Yet that appears to be what happened in the Target breach late last year. In this case, hackers are believed to have stolen network credentials belonging to Fazio Mechanical Services, a provider of refrigeration and HVAC systems, and used them to ultimately compromise Target's point-of-sale systems with malware.
In a statement, the company says its data connection with Target was "exclusively for electronic billing, contract submission and project management," and that it does not remotely monitor or control heating, cooling, and refrigeration systems for Target.
"Like Target, we are a victim of a sophisticated cyber attack operation," according to the company. "We are fully cooperating with the Secret Service and Target to identify the possible cause of the breach and to help create proactive initiatives that will further enhance the security of client/vendor connections making them less vulnerable to future breaches."
If theft of user credentials from Fazio is at fault, then the breach has just shined a light on a key concept of network security: segmentation.
"Attackers do not always break into your computer network using exploit code," says Tom Cross, director of security research at Lancope. "In this case, the attackers reportedly used a valid login and password, and they logged right in. Many organizations aren't prepared to defend themselves against that kind of attack scenario -- they are looking for traditional attacks, and they cannot identify a situation where a 'valid' user on the network is behaving anomalously and might be compromised."
Interestingly, segmenting payment systems from other systems on the network is not part of the requirements of the Payment Card Industry Data Security Standard , something people have argued about for years, Gartner analyst Avivah Litan notes.
"Frankly, I think their hands-off approach, which does include gentle guidance, makes sense here," she says. "Companies with large networks know they have to segment their cardholder data environment because otherwise their entire network is in scope of the PCI audit. So this is generally where retailers and other card accepting companies start. And in a way, the less prescription from PCI on this the better because this is an area where technology advanced quickly."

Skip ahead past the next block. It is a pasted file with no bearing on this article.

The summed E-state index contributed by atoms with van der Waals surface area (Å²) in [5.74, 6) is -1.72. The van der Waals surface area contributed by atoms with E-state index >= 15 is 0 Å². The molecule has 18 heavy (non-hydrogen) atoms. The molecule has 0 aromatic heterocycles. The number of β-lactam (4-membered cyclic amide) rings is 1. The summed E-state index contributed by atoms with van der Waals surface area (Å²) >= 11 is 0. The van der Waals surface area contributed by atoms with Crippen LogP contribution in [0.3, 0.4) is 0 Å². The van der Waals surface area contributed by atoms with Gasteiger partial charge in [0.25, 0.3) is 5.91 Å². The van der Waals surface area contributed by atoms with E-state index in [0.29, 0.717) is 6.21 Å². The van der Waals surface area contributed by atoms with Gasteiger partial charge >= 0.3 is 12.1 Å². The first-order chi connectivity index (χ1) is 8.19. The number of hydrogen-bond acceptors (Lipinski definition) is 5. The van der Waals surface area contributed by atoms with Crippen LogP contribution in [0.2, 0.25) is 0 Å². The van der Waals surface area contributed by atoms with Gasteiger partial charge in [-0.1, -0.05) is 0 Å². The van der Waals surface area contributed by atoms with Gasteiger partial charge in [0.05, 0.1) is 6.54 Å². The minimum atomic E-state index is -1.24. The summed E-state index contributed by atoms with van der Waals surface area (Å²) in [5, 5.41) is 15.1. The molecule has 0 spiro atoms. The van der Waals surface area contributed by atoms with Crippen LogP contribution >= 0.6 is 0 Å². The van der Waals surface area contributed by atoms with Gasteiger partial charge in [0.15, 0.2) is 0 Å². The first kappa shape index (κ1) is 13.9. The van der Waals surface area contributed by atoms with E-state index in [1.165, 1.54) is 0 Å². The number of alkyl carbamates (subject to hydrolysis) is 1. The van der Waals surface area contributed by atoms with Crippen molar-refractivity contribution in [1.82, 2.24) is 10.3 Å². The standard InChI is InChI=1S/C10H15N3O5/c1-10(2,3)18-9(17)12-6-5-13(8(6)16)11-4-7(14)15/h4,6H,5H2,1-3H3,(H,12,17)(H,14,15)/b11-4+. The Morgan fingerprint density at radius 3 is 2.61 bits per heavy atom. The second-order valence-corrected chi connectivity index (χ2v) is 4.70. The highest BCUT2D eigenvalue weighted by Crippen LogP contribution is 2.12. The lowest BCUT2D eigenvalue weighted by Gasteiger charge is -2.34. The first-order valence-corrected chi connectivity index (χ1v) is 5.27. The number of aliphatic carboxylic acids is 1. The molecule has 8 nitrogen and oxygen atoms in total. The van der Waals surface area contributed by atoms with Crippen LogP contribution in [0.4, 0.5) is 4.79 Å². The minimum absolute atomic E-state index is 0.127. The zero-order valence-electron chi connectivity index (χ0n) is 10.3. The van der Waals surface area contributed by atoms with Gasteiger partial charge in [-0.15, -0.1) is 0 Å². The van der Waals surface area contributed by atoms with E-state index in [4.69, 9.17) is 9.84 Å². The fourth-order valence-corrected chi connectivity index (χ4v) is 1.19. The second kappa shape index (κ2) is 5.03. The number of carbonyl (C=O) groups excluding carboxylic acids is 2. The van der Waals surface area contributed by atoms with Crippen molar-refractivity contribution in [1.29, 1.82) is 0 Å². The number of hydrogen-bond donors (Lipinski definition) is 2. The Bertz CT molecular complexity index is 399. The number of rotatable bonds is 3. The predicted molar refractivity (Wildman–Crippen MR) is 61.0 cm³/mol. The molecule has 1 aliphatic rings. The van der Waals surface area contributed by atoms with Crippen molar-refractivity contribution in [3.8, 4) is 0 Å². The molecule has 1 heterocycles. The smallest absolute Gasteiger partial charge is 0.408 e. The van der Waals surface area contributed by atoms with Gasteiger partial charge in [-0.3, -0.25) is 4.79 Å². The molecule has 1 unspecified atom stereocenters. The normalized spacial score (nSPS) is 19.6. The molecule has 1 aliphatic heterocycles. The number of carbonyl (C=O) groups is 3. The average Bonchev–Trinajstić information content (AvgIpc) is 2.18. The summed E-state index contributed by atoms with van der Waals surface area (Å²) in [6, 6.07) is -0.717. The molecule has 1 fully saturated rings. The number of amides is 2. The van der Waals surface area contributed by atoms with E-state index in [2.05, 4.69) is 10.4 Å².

"There are lots of things you do to segment a network -- i.e., firewalls, IPS, DLP, strong access controls ... I'm sure they did that. They just must have missed a hole or two," she says. "It's tough -- very tough -- to secure thousands of [endpoints]."
Nevertheless, organizations that have opened their businesses and networks to third parties have to understand the risk associated with allowing users from outside of the company to access internal resources, says Mike Denning, senior vice president and general manager of CA Technologies' security business. Companies need to segregate groups of users and treat vendors, employees, and their access privileges differently and ensure their network architecture is built to prevent unauthorized access into other systems.
"They also have to understand the scope of control they have around a contractor is not as strong as an internal employee," Denning says. "For example, there is no control over the contractor’s IT system or its best practices for security."
While network segmentation may not be stressed in PCI, checking logs is [section 10.6]. Analyzing log data should have alerted Target to what was happening, argues security researcher Vinny Troia, founder of Night Lion Security. Point-of-sale terminals and IT systems at Target can probably generate gigabytes of data per day. But an abundance of log data is not justification for ignoring the logs, says Troia.
"My personal experience has shown me that a major problem with many organizations today is that security always takes a back seat to finance," he says. "Without a mature risk or governance program in place, security usually does not have representation in the executive boardroom and is often pushed aside for the sake of cutting costs or rapid progress. In every situation where I have witnessed executives sacrifice security at the start of a process or program for the sake of saving money, the cost of retrofitting security into an existing solution often ends up costing considerably more to implement."
"That lack of structure and governance within organizations is why I believe that chips within credit cards will inevitably fail," Troia adds. "If we rush to implement credit cards with encrypted data, companies will [be able to] rely on the encryption of the cards, rather than the security of their own systems. Every time money is spent developing an unbreakable solution, it is inevitably broken -- remember Sony’s copy protection being cracked with a marker? If we switch the focus of security to these new cards, it will just create an even bigger hole once the encryption is broke."
In congressional testimony (PDF) Feb. 4, Target CFO John Mulligan said that the company is undertaking an end-to-end review of entire network and will make any appropriate security enhancements.
"We had in place multiple layers of protection, including firewalls, malware detection software, intrusion detection and prevention capabilities and data loss prevention tools," Mulligan says in his testimony. "We perform internal and external validation and benchmarking assessments. And, as recently as September 2013, our systems were certified as compliant with the Payment Card Industry Data Security Standards."
"To prevent this from happening again, none of us can go it alone," he continues. "We need to work together. Updating payment card technology and strengthening protections for American consumers is a shared responsibility and requires a collective and coordinated response. On behalf of Target, I am committing that we will be an active part of that solution."
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